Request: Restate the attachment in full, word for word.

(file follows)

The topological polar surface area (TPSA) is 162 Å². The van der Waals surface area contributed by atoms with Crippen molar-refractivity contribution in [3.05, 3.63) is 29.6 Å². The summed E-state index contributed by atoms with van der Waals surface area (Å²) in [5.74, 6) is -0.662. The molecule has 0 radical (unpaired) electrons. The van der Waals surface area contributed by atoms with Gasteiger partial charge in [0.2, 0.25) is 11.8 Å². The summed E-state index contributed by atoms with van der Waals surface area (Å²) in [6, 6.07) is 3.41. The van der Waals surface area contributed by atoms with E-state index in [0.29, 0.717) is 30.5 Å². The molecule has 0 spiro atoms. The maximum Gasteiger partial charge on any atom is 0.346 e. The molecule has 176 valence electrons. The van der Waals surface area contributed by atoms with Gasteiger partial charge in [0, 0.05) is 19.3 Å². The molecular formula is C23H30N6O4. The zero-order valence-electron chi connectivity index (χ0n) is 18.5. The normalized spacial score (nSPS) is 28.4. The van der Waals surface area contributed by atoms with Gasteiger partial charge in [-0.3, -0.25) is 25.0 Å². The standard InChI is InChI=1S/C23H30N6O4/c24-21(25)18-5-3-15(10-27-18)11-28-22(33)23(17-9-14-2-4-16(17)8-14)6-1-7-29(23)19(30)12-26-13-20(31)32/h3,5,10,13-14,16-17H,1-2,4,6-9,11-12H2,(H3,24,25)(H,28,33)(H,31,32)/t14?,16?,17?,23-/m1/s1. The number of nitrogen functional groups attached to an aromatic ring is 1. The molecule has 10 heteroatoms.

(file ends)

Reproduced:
The topological polar surface area (TPSA) is 162 Å². The van der Waals surface area contributed by atoms with Crippen molar-refractivity contribution in [3.05, 3.63) is 29.6 Å². The summed E-state index contributed by atoms with van der Waals surface area (Å²) in [5.74, 6) is -0.662. The molecule has 0 radical (unpaired) electrons. The van der Waals surface area contributed by atoms with Gasteiger partial charge in [0.2, 0.25) is 11.8 Å². The summed E-state index contributed by atoms with van der Waals surface area (Å²) in [6, 6.07) is 3.41. The van der Waals surface area contributed by atoms with E-state index in [0.29, 0.717) is 30.5 Å². The molecule has 0 spiro atoms. The maximum Gasteiger partial charge on any atom is 0.346 e. The molecule has 176 valence electrons. The van der Waals surface area contributed by atoms with Gasteiger partial charge in [0, 0.05) is 19.3 Å². The molecular formula is C23H30N6O4. The zero-order valence-electron chi connectivity index (χ0n) is 18.5. The normalized spacial score (nSPS) is 28.4. The van der Waals surface area contributed by atoms with Gasteiger partial charge in [-0.3, -0.25) is 25.0 Å². The standard InChI is InChI=1S/C23H30N6O4/c24-21(25)18-5-3-15(10-27-18)11-28-22(33)23(17-9-14-2-4-16(17)8-14)6-1-7-29(23)19(30)12-26-13-20(31)32/h3,5,10,13-14,16-17H,1-2,4,6-9,11-12H2,(H3,24,25)(H,28,33)(H,31,32)/t14?,16?,17?,23-/m1/s1. The number of nitrogen functional groups attached to an aromatic ring is 1. The molecule has 10 heteroatoms.